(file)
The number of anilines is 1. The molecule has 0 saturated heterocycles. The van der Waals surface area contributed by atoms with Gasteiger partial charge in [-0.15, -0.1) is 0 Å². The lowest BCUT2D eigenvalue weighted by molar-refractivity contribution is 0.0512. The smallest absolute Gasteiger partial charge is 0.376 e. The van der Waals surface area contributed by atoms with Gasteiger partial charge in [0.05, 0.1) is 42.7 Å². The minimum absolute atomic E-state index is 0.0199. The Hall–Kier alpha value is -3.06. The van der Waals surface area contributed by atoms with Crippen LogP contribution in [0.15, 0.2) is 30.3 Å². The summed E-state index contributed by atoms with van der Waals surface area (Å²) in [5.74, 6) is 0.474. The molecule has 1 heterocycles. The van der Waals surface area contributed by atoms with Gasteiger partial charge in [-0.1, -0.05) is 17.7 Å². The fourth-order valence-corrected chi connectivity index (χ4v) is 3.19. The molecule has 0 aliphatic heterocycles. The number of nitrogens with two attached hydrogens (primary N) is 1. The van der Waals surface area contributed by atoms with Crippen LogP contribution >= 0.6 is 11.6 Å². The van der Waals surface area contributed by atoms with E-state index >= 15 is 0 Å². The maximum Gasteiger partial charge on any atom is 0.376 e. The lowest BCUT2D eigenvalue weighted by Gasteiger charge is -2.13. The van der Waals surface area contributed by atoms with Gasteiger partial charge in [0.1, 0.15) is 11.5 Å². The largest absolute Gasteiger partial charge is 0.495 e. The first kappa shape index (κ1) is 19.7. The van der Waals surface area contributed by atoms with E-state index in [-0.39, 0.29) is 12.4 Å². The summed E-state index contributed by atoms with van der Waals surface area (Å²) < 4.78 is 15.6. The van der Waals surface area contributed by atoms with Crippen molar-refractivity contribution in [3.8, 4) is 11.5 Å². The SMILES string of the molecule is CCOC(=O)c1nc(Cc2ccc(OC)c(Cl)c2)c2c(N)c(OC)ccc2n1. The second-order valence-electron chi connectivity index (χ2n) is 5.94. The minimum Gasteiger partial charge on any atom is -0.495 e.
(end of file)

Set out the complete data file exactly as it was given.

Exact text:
The number of anilines is 1. The molecule has 0 saturated heterocycles. The van der Waals surface area contributed by atoms with Gasteiger partial charge in [-0.15, -0.1) is 0 Å². The lowest BCUT2D eigenvalue weighted by molar-refractivity contribution is 0.0512. The smallest absolute Gasteiger partial charge is 0.376 e. The van der Waals surface area contributed by atoms with Gasteiger partial charge in [0.05, 0.1) is 42.7 Å². The minimum absolute atomic E-state index is 0.0199. The Hall–Kier alpha value is -3.06. The van der Waals surface area contributed by atoms with Crippen LogP contribution in [0.15, 0.2) is 30.3 Å². The summed E-state index contributed by atoms with van der Waals surface area (Å²) in [5.74, 6) is 0.474. The molecule has 1 heterocycles. The van der Waals surface area contributed by atoms with Gasteiger partial charge in [-0.1, -0.05) is 17.7 Å². The fourth-order valence-corrected chi connectivity index (χ4v) is 3.19. The molecule has 0 aliphatic heterocycles. The number of nitrogens with two attached hydrogens (primary N) is 1. The van der Waals surface area contributed by atoms with Crippen LogP contribution >= 0.6 is 11.6 Å². The van der Waals surface area contributed by atoms with E-state index >= 15 is 0 Å². The maximum Gasteiger partial charge on any atom is 0.376 e. The lowest BCUT2D eigenvalue weighted by Gasteiger charge is -2.13. The van der Waals surface area contributed by atoms with Gasteiger partial charge in [0.1, 0.15) is 11.5 Å². The largest absolute Gasteiger partial charge is 0.495 e. The first kappa shape index (κ1) is 19.7. The van der Waals surface area contributed by atoms with E-state index in [-0.39, 0.29) is 12.4 Å². The summed E-state index contributed by atoms with van der Waals surface area (Å²) < 4.78 is 15.6. The van der Waals surface area contributed by atoms with Crippen molar-refractivity contribution in [3.8, 4) is 11.5 Å². The SMILES string of the molecule is CCOC(=O)c1nc(Cc2ccc(OC)c(Cl)c2)c2c(N)c(OC)ccc2n1. The second-order valence-electron chi connectivity index (χ2n) is 5.94. The minimum Gasteiger partial charge on any atom is -0.495 e.